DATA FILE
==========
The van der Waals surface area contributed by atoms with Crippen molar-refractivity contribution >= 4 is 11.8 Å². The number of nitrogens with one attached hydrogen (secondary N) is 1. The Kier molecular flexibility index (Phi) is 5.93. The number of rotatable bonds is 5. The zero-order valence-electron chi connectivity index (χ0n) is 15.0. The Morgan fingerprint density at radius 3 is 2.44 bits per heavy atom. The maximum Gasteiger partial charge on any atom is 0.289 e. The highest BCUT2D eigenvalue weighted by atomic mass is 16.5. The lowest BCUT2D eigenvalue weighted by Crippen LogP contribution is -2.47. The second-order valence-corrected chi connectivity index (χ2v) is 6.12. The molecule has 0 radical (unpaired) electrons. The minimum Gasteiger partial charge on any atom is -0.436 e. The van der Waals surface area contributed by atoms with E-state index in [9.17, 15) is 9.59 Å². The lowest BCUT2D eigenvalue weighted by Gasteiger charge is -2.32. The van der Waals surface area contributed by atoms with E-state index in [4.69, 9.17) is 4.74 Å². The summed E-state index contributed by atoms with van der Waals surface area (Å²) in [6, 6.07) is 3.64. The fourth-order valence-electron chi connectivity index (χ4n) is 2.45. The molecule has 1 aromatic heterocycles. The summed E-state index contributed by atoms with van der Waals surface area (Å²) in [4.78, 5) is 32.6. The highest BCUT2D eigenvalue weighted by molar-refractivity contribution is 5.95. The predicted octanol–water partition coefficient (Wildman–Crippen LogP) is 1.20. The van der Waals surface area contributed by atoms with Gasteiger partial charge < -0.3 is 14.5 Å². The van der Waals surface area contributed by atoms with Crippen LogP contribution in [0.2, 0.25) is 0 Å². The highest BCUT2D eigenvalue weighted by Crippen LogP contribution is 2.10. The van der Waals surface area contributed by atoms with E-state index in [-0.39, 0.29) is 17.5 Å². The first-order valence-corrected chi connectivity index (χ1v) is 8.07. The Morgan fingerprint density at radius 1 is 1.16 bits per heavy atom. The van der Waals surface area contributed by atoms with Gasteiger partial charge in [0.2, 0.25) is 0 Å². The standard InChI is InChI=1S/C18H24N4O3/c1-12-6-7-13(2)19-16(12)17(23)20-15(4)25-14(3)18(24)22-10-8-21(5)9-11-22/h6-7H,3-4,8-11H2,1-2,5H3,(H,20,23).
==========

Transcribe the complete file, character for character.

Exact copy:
The van der Waals surface area contributed by atoms with Crippen molar-refractivity contribution >= 4 is 11.8 Å². The number of nitrogens with one attached hydrogen (secondary N) is 1. The Kier molecular flexibility index (Phi) is 5.93. The number of rotatable bonds is 5. The zero-order valence-electron chi connectivity index (χ0n) is 15.0. The Morgan fingerprint density at radius 3 is 2.44 bits per heavy atom. The maximum Gasteiger partial charge on any atom is 0.289 e. The highest BCUT2D eigenvalue weighted by atomic mass is 16.5. The lowest BCUT2D eigenvalue weighted by Crippen LogP contribution is -2.47. The second-order valence-corrected chi connectivity index (χ2v) is 6.12. The molecule has 0 radical (unpaired) electrons. The minimum Gasteiger partial charge on any atom is -0.436 e. The van der Waals surface area contributed by atoms with E-state index in [9.17, 15) is 9.59 Å². The lowest BCUT2D eigenvalue weighted by Gasteiger charge is -2.32. The van der Waals surface area contributed by atoms with E-state index in [4.69, 9.17) is 4.74 Å². The summed E-state index contributed by atoms with van der Waals surface area (Å²) in [6, 6.07) is 3.64. The fourth-order valence-electron chi connectivity index (χ4n) is 2.45. The molecule has 1 aromatic heterocycles. The summed E-state index contributed by atoms with van der Waals surface area (Å²) in [4.78, 5) is 32.6. The highest BCUT2D eigenvalue weighted by molar-refractivity contribution is 5.95. The predicted octanol–water partition coefficient (Wildman–Crippen LogP) is 1.20. The van der Waals surface area contributed by atoms with Gasteiger partial charge < -0.3 is 14.5 Å². The van der Waals surface area contributed by atoms with Crippen LogP contribution in [0.2, 0.25) is 0 Å². The highest BCUT2D eigenvalue weighted by Crippen LogP contribution is 2.10. The van der Waals surface area contributed by atoms with E-state index in [-0.39, 0.29) is 17.5 Å². The first-order valence-corrected chi connectivity index (χ1v) is 8.07. The Morgan fingerprint density at radius 1 is 1.16 bits per heavy atom. The van der Waals surface area contributed by atoms with Gasteiger partial charge in [0.2, 0.25) is 0 Å². The standard InChI is InChI=1S/C18H24N4O3/c1-12-6-7-13(2)19-16(12)17(23)20-15(4)25-14(3)18(24)22-10-8-21(5)9-11-22/h6-7H,3-4,8-11H2,1-2,5H3,(H,20,23).